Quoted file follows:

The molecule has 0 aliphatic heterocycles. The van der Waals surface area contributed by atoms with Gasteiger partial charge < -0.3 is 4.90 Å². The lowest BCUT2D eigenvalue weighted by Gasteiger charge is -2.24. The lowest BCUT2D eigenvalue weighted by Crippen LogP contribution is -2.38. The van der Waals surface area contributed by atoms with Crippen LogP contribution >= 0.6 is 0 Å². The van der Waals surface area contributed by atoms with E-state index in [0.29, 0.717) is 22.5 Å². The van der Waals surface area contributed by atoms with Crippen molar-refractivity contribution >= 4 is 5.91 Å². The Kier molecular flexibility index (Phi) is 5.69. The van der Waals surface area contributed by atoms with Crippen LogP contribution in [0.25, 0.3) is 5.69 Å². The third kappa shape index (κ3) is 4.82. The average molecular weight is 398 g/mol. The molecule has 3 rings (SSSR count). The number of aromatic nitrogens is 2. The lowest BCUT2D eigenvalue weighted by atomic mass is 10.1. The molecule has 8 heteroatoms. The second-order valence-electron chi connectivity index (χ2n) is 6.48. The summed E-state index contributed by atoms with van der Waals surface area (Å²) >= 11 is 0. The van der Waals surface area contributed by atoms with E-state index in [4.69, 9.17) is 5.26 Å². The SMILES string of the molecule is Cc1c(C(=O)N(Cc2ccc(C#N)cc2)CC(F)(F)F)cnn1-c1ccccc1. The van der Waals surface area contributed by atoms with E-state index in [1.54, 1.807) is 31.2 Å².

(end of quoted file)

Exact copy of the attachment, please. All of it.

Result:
The molecule has 0 aliphatic heterocycles. The van der Waals surface area contributed by atoms with Gasteiger partial charge < -0.3 is 4.90 Å². The lowest BCUT2D eigenvalue weighted by Gasteiger charge is -2.24. The lowest BCUT2D eigenvalue weighted by Crippen LogP contribution is -2.38. The van der Waals surface area contributed by atoms with Crippen LogP contribution >= 0.6 is 0 Å². The van der Waals surface area contributed by atoms with E-state index in [0.29, 0.717) is 22.5 Å². The van der Waals surface area contributed by atoms with Crippen molar-refractivity contribution >= 4 is 5.91 Å². The Kier molecular flexibility index (Phi) is 5.69. The van der Waals surface area contributed by atoms with Crippen LogP contribution in [0.25, 0.3) is 5.69 Å². The third kappa shape index (κ3) is 4.82. The average molecular weight is 398 g/mol. The molecule has 3 rings (SSSR count). The number of aromatic nitrogens is 2. The lowest BCUT2D eigenvalue weighted by atomic mass is 10.1. The molecule has 8 heteroatoms. The second-order valence-electron chi connectivity index (χ2n) is 6.48. The summed E-state index contributed by atoms with van der Waals surface area (Å²) >= 11 is 0. The van der Waals surface area contributed by atoms with E-state index in [4.69, 9.17) is 5.26 Å². The SMILES string of the molecule is Cc1c(C(=O)N(Cc2ccc(C#N)cc2)CC(F)(F)F)cnn1-c1ccccc1. The van der Waals surface area contributed by atoms with E-state index in [1.54, 1.807) is 31.2 Å².